St Madoes / Cairnie Parish Church

St Madoes Church, exterior, from south east

Summary description

Nothing survives of the medieval parish church of St Madoes, the site of which is assumed to be occupied by the church that was built to serve the parish in 1798-9.

Historical outline

Dedication: St Modocus

The origins and early history of this parish are unrecorded, but the control of the patronage and advowson by the Leslie earls of Rothes, who were heirs of part of the lordship of Abernethy in the fourteenth century, raises the probability that it was originally a component of the properties of the abbots of Abernethy.(1)  A parson of St Madoes witnessed a charter of Sir John of Inchyra between 1274 and 1291.(2)  The church is probably to be identified with the free parsonage of ‘Santo Maghot’ in Bagimond’s Roll, which the editor identified as the church of Kilmahug.(3) The placing of ‘Santo Maghot’ in the list of names of churches in the east of the diocese, however, suggests strongly that it is St Madoes. The advowson of the church was confirmed to the Leslies in 1513 and the parsonage and vicarage of St Madoes were still independent at the Reformation.(4)

Notes

1.Cowan, Parishes, 178.

2. NAS RH1/6/15.

3. SHS Misc, vi, 54, 71.

4. RSS, i, no 2501; Donaldson (ed.), Thirds of Benefices, 15; Kirk (ed.), Book of Assumptions, 345.

Architectural description

An extended history of Christian worship at St Madoes is indicated by the fact that the churchyard has been the find spot for two Early Christian cross slabs, the finest of which is now displayed in Perth Museum.

Nothing is known of the precise location and architectural form of the medieval parish church. According to the entry in the Statistical Account of 1792, the church that then existed bore an inscription with the date 1610, though we do not know if that referred to a complete rebuilding or the augmentation of an existing building. Further works were carried out in 1676. The existing building, however, is a T-shaped structure erected in 1798-9, and the author of the section in the New Statistical Account of 1845 stated specifically that ‘the old church was taken down’ when the new one was built. Nevertheless, it is thought to be on the same site as its predecessor, though its alignment from north-east to south-west suggests it is unlikely to occupy the exact footprint of the medieval church.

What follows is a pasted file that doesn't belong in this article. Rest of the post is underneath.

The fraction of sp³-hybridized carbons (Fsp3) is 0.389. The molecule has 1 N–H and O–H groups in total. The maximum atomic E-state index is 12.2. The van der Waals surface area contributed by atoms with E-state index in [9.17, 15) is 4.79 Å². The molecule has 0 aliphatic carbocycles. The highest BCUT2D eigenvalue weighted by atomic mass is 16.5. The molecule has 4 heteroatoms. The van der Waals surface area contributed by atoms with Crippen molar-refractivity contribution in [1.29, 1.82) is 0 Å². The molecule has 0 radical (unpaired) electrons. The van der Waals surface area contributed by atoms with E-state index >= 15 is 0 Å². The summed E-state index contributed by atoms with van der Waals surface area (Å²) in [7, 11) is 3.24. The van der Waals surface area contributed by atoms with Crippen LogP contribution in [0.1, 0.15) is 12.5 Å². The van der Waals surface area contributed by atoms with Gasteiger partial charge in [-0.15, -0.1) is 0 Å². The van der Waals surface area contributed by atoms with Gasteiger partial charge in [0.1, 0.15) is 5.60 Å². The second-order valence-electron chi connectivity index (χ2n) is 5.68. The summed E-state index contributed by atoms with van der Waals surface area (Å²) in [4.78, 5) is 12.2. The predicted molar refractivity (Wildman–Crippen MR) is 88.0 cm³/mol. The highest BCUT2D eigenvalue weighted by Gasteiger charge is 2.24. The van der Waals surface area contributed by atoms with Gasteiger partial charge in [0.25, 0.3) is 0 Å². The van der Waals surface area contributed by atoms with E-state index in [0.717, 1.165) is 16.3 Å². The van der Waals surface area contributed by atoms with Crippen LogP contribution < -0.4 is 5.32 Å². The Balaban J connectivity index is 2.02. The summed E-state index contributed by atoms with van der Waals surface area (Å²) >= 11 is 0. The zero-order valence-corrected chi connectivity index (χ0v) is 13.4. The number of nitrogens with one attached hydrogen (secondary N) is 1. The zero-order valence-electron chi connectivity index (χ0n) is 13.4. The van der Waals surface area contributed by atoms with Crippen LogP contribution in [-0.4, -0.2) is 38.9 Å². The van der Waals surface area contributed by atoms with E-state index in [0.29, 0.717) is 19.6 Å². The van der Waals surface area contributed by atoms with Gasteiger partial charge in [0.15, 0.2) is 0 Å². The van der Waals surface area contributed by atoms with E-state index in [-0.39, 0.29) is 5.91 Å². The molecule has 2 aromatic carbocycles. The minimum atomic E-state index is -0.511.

Bibliography

Allen, J.R. and Anderson, J., 1903, The Early Christian Monuments of Scotland, Edinburgh, pt 3, 292-6, 328-9.

Cowan, I.B., 1967, The parishes of medieval Scotland, (Scottish Record Society), Edinburgh, 178.

Donaldson, G. 1949, Accounts of the collectors of thirds of benefices, (Scottish History Society), Edinburgh, 15.

Dunlop, A.I., 1939, ‘Bagimond’s Roll, statement of the tenths of the kingdom of Scotland’ Miscellany of the Scottish History Society, vi, 1-77, at 54 71.

Gifford, J., 2007, The Buildings of Scotland, Perth and Kinross, New Haven and London, 686.

Hay, G., 1957, The architecture of Scottish post-Reformation churches, Oxford, 169, 270.

Kirk, J., 1995, The books of assumption of the thirds of benefices, (British Academy) Oxford, 345.

Melville, L, 1939, The fair land of Gowrie, Coupar Angus, 53-4.

New Statistical Account of Scotland, 1845, Edinburgh and London, x, 683.

Registrum Secreti Sigilli Regum Scotorum, 1908-82, ed. J.M. Thomson et al., Edinburgh, i, no 2501.

Royal Commission on the Ancient and Historical Monuments of Scotland, Canmore database.

Royal Commission on the Ancient and Historical Monuments of Scotland, 1994, South-East Perth, an archaeological landscape, Edinburgh, 163.

Statistical Account of Scotland, 1791-9, ed. J. Sinclair, Edinburgh, iii (1792), 633.

Map

Images

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  • 1. St Madoes Church, exterior, from south east

  • 2. St Madoes Churchyard monument 3

  • 3. St Madoes Churchyard monument 2

  • 4. St Madoes Churchyard monument 1

  • 5. St Madoes Church, interior

  • 6. St Madoes Church, exterior, north west front